The Knicks have a young contributor of their own who looks like a budding star in this league: Landry Fields.  The 39th overall pick in the 2010 draft, Fields (see left) has started every game but one for the Knicks, racking up a 13.8 PER while leading all guards in rebounds this season.  While it is impossible to project exactly how he'll perform in the future, we can look at similar players for a comparison.  Last year, the Thunder's James Harden posted a comparable 14.0 PER in his rookie season; this year, he is up to 16.1 PER, putting him in the top 100 players in the league,  Obviously any comparison is imperfect, but James Harden's two-point jump in his sophomore year provides at least a rough idea of what we can expect from Landry Fields going forward.  The biggest area of improvement for the Knicks, though, is in their overall team chemistry.  Of the 76ers top six players in PER, all six were on the team last season and four were on the team two years ago.  For the Knicks, only one--second-year combo guard Toney Douglas--of their top six PER players was on the team last year, and none two years ago.  In fact, two of the top six--Anthony and point guard Chauncey Billups--were acquired in a midseason trade.  Given the Knicks' exhausting "Manic March" since the trade, the players have had little chance to practice with one another and develop chemistry.  There is ample precedent for teams needing time to gel after major acquisitions.  This season, the Miami Heat got of to a 9-8 start with their "Big 3;"  they then went 21-1 and are 42-15 since overall since the slow start.  And that team had all of training camp to learn one another's strengths and tendencies.  The Knicks have been doing it largely on the fly, meaning that, if Mike D'Antoni and his coaching staff can do things right, the Knicks could gel into a strong, cohesive unit. That's still a big "if," but the potential is at least there.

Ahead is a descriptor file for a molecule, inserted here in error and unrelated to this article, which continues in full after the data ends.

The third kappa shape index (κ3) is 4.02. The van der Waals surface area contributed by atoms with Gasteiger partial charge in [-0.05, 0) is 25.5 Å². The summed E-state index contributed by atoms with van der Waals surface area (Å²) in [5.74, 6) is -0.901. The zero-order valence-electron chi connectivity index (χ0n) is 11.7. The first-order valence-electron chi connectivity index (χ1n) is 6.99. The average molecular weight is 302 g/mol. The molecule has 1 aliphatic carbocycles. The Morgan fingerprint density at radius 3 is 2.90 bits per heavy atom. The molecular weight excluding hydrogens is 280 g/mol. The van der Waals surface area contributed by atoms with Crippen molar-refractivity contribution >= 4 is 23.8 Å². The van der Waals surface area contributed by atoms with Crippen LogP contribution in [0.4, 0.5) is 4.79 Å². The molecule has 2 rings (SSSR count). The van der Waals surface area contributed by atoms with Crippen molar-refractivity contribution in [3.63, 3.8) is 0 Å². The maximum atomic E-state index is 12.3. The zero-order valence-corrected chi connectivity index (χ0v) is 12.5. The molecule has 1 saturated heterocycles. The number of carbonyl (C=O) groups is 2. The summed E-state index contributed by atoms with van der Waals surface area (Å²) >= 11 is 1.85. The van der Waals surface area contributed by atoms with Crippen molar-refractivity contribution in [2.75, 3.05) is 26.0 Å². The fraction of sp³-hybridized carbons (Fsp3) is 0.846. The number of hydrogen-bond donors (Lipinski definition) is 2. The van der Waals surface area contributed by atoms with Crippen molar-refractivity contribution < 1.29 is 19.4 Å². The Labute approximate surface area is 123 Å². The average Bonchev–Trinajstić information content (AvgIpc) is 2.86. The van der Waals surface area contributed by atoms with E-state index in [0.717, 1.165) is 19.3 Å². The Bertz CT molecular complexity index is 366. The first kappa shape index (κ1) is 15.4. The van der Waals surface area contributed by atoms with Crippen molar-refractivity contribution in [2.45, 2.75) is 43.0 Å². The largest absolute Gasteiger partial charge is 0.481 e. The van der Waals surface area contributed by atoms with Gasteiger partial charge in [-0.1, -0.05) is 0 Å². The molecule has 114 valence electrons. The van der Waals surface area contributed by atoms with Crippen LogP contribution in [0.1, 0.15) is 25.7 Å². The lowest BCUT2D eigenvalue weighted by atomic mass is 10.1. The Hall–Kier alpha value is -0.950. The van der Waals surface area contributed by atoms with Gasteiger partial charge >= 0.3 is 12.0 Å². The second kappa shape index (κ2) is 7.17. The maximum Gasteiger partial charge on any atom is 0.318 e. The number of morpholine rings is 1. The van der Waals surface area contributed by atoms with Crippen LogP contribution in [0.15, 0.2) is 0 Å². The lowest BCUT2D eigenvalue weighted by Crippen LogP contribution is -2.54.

So there you have it: along our four lines of analysis (record, current players, coaching, and room for improvement) the Knicks come out on top 3-1.  The 76ers do have the better record and have been playing much better than the Knicks of late.  The Knicks do have a sizable PER advantage (1.5 points) among their top five players, and those players have little familiarity with one another.  This means that, given time and proper coaching, the Knicks' advantage on paper can be translated into results by fostering chemistry and teamwork.  The coaching issue is a relatively close one, as D'Antoni did have Steven Nash on his great Suns teams and still failed to make the NBA Finals.  However, he is good enough--as Collins has already been this season--to bring his players together to play as a team.  All that remains is to see whether he'll actually be able to do it.  And herein lies my verdict: the Knicks are better than the 76ers, but only if coach Mike D'Antoni can harness the talent at hand.  Erik Spoelstra did in in Miami after a rough start, now it's D'Antoni's turn.  Can he do it?  Can the 76ers improve in ways I didn't think about?  Or are the Knicks (eventually) going to start climbing the ladder in the Atlantic Division?

1 comment:

  1. Solid post. Although, as the Knicks' roster stands now, I am not too optimistic about the prospect of D'Antoni leading New York back to the promised land. You mentioned this point toward the end, but I think it's worth pressing even further: Steve Nash was a big, big part of D'Antoni's success in Phoenix. In fact, I'd even go so far as to that D'Antoni has only won and will ever win with a ridiculously skilled, versatile, fast-paced point guard who can get the ball up the floor and run flawless pick and rolls. Obviously, Steve Nash fit this bill back in his MVP days, but as Rick Pitino might say, he isn't walking through the MSG-door anytime soon. Chauncey Billups is still an elite point guard but not in D'Antoni's system. And Tony Douglas, well, he isn't a championship caliber guard in any offense. Thus, if the Knicks are going to do it with D'Antoni, then they need a Chris Paul, Deron Williams, or other elite floor general that's tailored for a run-and-gun offense. Until that happens, not only am I taking the 76ers over the Knicks now, but I have them in a playoff series as well.

    Over and out from England,